Though coal powers electricity in many provinces, the heat and drought in China has caused energy rationing in Sichuan, with authorities forcing factories to shut down to conserve energy. The province is a critical hub for solar panel and semiconductor manufacturing, as CNN reports, but residential and commercial air conditioning use has spiked due to the heat wave, straining the electricity grid, and the drought has depleted hydroelectric power.
China is also turning to cloud seeding — charging clouds with silver iodide to form ice crystals, resulting in precipitation — to try and save crop yields, the Associated Press reported. While several countries, including the United States, have cloud seeding research programs, the technology has been around since the 1940s, Laura Kuhl writes for the Bulletin of the Atomic Scientists. However, according to Kuhl, this isn’t a permanent solution; for starters, it doesn’t address the underlying cause of climate change, nor does it promote other mitigation efforts. Furthermore, there may be as-yet-unknown impacts from cloud seeding, like toxic buildup from the silver iodide commonly used to create condensation, and experts don’t fully know its efficacy or how it will affect long-term hydrological patterns.
Europe, particularly the UK, is also suffering from record heat and drought. Temperatures in the UK reached 104°F last week and nearly 109°F in southwestern France, according to Axios. Wildfires have been ravaging parts of France, Spain, and Portugal; rivers in Italy and Germany are at levels so low they are exposing battleships and bombs sunk during World War II, Reuters reports.
Double heat waves have combined with record rainfall shortages to produce drought in some parts of England, as the New York Times reported last week. It’s the first official drought in the country since 2018; while droughts are not unheard of in this part of the world, the combination of record temperatures and low rainfall also contributed to fires in July and August in London, which the London Fire Brigade was ill-equipped to combat due to staff and funding cuts, emergency services union officials told the Times.
Europe, already feeling the strain of energy cuts due to sanctions on Russian fuel exports, is facing further challenges due to the drought, the New York Times reports. In Germany, ships carrying coal can’t safely navigate the shallow rivers, and Norway’s hydropower output, which provides some 90 percent of the country’s energy supply, hasn’t been so low in more than two decades.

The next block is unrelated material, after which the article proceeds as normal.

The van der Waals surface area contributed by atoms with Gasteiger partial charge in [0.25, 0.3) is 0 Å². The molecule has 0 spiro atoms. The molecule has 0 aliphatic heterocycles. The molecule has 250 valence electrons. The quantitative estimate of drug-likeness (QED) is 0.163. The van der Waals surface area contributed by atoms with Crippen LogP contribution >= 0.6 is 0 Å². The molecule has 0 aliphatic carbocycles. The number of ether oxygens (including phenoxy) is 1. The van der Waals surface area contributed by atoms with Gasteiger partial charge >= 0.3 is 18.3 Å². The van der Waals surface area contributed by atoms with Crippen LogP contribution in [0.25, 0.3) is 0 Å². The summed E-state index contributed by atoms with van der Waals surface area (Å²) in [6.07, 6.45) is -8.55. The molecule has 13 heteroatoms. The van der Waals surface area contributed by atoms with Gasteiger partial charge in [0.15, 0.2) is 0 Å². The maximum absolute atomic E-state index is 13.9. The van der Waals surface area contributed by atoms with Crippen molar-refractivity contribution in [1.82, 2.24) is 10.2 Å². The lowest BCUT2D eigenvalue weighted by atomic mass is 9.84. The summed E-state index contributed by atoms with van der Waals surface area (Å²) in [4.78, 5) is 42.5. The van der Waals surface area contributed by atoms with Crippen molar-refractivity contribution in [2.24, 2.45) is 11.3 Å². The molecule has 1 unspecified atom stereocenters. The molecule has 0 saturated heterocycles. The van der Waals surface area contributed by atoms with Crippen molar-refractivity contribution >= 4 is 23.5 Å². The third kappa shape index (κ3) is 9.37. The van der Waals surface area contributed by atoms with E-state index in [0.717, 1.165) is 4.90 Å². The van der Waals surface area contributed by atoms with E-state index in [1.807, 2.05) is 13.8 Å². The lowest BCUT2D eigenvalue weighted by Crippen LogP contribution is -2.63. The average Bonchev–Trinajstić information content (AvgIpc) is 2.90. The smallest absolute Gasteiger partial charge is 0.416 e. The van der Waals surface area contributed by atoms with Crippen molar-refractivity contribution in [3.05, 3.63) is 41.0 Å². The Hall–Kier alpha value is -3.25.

“We are not familiar with drought,” Sverre Eikeland, chief operating officer of the Norwegian energy company Agder Energi, told the Times. “We need water.”
What do these droughts say about our climate future — and what can we do?
Although extreme heat, droughts, and floods have historical antecedents and intersecting causes, weather patterns during the summer of 2022 have been exacerbated by the human behavior, primarily industrialization and fossil fuel use, that causes climate change.
According to the World Weather Attribution initiative, an international consortium of climate scientists who study the causes of extreme weather events, the temperatures seen in the UK this July — as high as 40.3°C, or nearly 105°F — were “extremely unlikely” to have happened without human-made climate change. “While Europe experiences heatwaves increasingly frequently over the last years, the recently observed heat in the UK has been so extreme that it is also a rare event in today’s climate,” the study found. That study, which combined observational and modeling analyses, found that human-caused climate change made the excessive temperatures at least 10 times more likely.
“The first truth is that we live in a nightmare,” NASA climate scientist Kate Marvel told Axios regarding the extreme heat in Europe. “This is exactly what climate models projected was going to happen: intensifying extreme weather, severe public health consequences, and incredibly frustrating Congressional inaction. There is no reasonable scenario where the warming stops at 1.2°C, so it’s definitely going to get worse.”
Governments and aid organizations are trying to cope with drought and the resulting famine, energy cuts, wildfires, water shortages, and other crises, using strategies like water, energy rationing, and aid distribution, but the time has already passed for aggressive action to mitigate climate change. In fact, trends seem to be going in the opposite direction, with Europe once again turning to coal power due to sanctions on Russian fuel, as well as increased greenhouse gas emissions in the US last year, after years of stasis or decline, according to a report from the Rhodium Group.
There isn’t just one quick solution, like cloud seeding, to the problem of heat and drought; it took hundreds of years to reach the level of crisis playing out in the world right now, and it will take significant, committed effort to produce any mitigating effects. Recent legislation passed in the US takes strides at making clean energy and electric vehicles more available to more people. It’s just a start, though — and if this summer’s droughts are any indication, there’s no time to waste in enacting more serious measures.